• From a $47 billion valuation to running out of cash in a few months. More details are emerging about the attempt to rescue The We Company, and they're not pretty. Softbank and J.P. Morgan Chase are reportedly teaming up to offer a debt and equity package to save the former unicorn startup. According to sources, at its current rate, The We Company will run out of cash by mid-November. The We Company reportedly prefers a $5 billion financing package led by J.P. Morgan as opposed to selling a controlling stake to SoftBank. J.P Morgan, which is the company's third-largest outside shareholder after Softbank and Benchmark, has given NDAs to about 100 potential investors in the deal. Ironically, The We Company S-1 appears to have omitted the fact that without the IPO the company would run out of cash by November.

  • Another "worst since the crisis" headline. The International Monetary Fund lowered its 2019 global growth estimate to 3%, the lowest rate since the financial crisis. IMF chief economist Gita Gopinath said "growth continues to be weakened by rising trade barriers and growing geopolitical tensions." The IMF also lowered its global growth estimate for 2020 to 3.4%. The IMF previously lowered its 2019 and 2020 global growth estimates in its July report. Gopinath also seems to be sounding the alarm on asset valuations, saying "it is essential that effective macroprudential regulation be deployed today to prevent mispricing of risk and excessive buildup of financial vulnerabilities."

  • Apparently one month was the line in the sand. Following 30 days of United Auto Workers members striking, GM and the UAW have reached an agreement in principle that could end the strike. The two sides have reached an agreement regarding one of the major issues regarding temporary workers. The deal will give temporary workers who have three years of consecutive employment the opportunity to become full-time employees, therefore providing them better retirement benefits, paid time off and health care plans. The two sides are still negotiating another major issue - bringing auto assembly lines back to the U.S. from Mexico. The strike is reportedly costing GM $90 million per day.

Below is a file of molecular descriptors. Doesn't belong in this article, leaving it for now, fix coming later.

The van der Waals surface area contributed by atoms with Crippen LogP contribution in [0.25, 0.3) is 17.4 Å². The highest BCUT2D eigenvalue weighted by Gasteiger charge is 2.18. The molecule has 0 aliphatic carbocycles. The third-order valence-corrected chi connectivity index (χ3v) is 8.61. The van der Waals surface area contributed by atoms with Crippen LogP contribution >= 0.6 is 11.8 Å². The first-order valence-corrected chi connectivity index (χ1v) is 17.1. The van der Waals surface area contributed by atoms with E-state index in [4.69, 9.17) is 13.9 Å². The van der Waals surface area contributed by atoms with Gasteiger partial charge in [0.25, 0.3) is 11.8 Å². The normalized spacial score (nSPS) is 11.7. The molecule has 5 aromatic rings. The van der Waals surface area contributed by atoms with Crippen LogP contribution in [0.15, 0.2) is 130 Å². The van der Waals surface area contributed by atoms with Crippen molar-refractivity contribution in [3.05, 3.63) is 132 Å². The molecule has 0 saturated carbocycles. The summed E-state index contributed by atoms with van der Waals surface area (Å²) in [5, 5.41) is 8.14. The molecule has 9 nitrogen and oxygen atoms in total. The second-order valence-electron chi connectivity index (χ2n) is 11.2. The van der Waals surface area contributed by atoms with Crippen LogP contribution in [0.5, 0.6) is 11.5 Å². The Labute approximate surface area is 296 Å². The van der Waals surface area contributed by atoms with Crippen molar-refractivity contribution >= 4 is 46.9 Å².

• Hopefully they work better than paper straws. Danish beer company Carlsberg has debuted its prototype for the world’s first "paper bottle" for beer. The "Green Fibre Bottle," which is both 100% bio-based and fully recyclable, has been in development since 2015. They also announced The Coca-Cola Company, The Absolut Company and L’Oréal are joining them in the paper bottle community. The community, founded by Pabaco, "unites leading global companies and experts with the vision of advancing sustainable packaging, offering high-quality products with reduced environmental impact."

  • If it was after a night of partying, most customers probably wouldn't have noticed anyway. Taco Bell has recalled 2.3 million pounds of seasoned beef following concerns it contained metal shavings. The recall is affecting 21 states across the eastern Midwest, northern Southeast and Northeast regions of the U.S. The USDA announced "there have been no confirmed reports of adverse reactions due to consumption of these products." One Twitter user had a good idea, saying "That’s good to know. I’ll use a metal detector next time I eat at Taco Bell."